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What's the New Law Changes Say About Repeated Late or Non-payment of Rent

The current reformed new renting laws provides that the 14-days notice to vacate would be invalidated if the renter pay back all the overdue rent within 14-days notice period. This law will only be applied for the first four times of 14-days notices to vacate within a 12-month period.

According to REIV, “A 12-month period is the first 12 months of a rental agreement, and each subsequent 12-month period of the rental agreement”.

The times of a 'notice to vacate' has been given to a renter will be counted within a 12-month period, and it will be cleared when a 12-month period is complete.

The rental provider could issue the 14-day notice to vacate if the renter has 14 days rent arrears or even more. However, during a 12-month period, if the renter could pay all the overdue rent within 14-day notice period, VCAT must dismiss the application so there is no effect on the renter. This requirement is only applicable when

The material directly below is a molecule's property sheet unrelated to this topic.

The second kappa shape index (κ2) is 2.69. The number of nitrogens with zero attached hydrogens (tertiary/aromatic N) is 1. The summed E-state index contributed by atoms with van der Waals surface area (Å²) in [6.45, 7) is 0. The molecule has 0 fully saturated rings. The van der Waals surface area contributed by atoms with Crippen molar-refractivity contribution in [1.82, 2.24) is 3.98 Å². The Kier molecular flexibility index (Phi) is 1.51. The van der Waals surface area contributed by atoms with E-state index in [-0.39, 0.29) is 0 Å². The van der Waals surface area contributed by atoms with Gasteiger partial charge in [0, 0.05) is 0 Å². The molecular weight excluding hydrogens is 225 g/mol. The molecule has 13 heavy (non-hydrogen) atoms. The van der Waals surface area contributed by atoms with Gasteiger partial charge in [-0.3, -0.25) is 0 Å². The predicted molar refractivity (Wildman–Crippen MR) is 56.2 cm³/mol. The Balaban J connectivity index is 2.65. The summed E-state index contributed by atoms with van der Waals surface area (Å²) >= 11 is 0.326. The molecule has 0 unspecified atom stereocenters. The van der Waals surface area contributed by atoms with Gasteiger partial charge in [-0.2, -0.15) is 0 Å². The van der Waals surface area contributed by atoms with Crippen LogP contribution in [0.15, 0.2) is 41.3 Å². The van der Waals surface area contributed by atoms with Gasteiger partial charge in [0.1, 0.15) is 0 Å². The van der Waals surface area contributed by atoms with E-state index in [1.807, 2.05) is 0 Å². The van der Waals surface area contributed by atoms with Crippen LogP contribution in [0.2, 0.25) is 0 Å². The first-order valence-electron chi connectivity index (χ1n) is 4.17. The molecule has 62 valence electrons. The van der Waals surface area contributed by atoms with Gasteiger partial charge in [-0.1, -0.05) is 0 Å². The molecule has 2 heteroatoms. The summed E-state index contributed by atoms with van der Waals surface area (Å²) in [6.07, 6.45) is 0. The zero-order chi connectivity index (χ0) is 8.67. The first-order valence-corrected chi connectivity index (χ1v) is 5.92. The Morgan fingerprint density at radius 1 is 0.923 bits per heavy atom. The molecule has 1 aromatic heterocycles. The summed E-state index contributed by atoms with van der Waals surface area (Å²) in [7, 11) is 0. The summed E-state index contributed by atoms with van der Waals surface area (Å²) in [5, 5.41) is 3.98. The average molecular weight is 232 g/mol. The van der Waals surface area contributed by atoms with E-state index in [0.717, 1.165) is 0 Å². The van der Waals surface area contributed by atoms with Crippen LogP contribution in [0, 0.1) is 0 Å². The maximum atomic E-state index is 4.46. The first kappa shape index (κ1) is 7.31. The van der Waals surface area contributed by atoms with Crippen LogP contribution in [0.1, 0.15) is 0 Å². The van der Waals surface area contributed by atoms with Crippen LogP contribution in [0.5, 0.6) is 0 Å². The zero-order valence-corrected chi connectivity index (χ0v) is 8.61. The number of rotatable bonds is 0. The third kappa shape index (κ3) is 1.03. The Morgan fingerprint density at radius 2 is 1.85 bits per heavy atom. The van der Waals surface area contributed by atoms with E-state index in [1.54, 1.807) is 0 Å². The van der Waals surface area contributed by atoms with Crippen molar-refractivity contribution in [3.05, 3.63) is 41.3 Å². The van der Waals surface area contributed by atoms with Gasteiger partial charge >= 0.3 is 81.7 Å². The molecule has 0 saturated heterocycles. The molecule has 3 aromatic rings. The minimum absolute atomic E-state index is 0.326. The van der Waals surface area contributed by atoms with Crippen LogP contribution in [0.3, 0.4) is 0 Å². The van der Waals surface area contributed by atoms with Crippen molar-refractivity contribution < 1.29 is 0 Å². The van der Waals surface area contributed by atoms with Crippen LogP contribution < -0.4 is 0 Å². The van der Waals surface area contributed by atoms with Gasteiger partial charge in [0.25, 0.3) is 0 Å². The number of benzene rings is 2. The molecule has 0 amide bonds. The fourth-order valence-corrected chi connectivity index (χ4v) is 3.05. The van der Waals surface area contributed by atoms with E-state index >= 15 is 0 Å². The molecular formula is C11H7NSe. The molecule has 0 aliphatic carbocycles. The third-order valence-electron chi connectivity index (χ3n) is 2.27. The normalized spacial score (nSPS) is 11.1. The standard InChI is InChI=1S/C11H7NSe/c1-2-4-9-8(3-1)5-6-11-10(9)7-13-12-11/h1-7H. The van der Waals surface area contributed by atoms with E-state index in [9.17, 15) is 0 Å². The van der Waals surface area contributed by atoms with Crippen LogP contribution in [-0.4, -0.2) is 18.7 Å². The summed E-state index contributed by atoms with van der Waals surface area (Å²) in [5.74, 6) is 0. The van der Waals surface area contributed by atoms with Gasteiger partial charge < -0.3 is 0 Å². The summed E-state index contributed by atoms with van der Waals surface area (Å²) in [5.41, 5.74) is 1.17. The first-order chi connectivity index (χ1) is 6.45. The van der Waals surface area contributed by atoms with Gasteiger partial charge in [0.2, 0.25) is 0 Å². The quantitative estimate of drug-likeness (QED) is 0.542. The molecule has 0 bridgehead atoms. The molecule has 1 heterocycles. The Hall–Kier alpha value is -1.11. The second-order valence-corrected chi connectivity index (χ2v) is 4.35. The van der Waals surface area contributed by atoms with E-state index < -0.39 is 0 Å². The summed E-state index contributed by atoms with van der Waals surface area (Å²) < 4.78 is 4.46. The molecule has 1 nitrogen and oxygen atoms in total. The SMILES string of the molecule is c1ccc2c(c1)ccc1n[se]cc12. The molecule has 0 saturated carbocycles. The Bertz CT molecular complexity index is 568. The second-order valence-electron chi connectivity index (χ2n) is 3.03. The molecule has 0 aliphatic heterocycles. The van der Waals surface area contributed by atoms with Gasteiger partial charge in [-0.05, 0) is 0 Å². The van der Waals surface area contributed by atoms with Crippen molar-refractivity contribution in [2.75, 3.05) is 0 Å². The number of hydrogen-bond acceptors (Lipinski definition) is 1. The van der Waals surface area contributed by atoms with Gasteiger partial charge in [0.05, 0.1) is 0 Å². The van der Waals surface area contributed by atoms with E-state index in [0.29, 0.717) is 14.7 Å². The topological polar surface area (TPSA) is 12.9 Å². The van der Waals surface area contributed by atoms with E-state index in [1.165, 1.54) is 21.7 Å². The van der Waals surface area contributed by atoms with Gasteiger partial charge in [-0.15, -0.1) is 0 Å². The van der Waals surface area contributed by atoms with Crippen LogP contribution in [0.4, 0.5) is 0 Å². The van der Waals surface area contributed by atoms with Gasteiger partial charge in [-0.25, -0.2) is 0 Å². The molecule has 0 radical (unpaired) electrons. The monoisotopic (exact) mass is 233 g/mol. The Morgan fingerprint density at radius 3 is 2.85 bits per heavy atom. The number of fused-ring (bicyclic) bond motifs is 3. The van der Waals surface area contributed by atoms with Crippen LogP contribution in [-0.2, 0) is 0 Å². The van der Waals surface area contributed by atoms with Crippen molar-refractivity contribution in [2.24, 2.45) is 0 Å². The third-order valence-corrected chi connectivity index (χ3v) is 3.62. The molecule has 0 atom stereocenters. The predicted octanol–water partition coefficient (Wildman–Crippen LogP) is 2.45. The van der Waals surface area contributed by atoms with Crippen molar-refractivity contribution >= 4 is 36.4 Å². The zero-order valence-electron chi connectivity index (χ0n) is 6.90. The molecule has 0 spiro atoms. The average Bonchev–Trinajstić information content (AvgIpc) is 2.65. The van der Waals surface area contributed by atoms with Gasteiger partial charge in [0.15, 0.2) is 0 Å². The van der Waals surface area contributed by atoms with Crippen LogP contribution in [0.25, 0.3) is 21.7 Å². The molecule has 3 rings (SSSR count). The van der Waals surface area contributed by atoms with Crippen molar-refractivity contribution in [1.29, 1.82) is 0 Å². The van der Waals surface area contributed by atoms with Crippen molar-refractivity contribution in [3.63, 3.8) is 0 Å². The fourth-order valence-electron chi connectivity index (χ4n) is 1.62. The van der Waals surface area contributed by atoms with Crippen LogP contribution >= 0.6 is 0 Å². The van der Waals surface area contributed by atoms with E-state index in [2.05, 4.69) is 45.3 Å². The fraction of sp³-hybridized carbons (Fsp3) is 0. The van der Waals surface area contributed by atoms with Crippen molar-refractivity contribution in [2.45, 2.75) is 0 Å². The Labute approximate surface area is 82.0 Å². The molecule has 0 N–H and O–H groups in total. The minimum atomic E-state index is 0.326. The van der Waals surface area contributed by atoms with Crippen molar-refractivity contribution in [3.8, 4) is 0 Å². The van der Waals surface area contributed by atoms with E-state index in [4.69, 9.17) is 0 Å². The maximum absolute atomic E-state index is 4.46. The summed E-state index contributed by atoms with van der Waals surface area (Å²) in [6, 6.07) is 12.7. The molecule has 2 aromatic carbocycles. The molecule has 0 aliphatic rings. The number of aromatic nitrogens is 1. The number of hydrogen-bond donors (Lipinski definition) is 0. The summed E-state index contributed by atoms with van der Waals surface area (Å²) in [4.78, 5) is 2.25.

1. The first four times notice in a 12-month period,

  2. And the renter has been paid all the overdue rent during notice period.

If a fifth notice has been given to the renter within a 12-month period, the rental provider may apply to VCAT for a possession order. VCAT cannot dismiss this application even the renter paid all overdue rent within the 14-day notice period, and VCAT may issue the order.

If the renter does not pay all the overdue rent during 14-day notice period, the rental provider could apply to VCAT for a possession order. VCAT may issue a possession order or give the renter a payment plan.

Rental provider could get a compensation order for unpaid rent by apply to VCAT if the renter has 14-day overdue rent on the third time immediately, and do not need to waiting until 14 days overdue.

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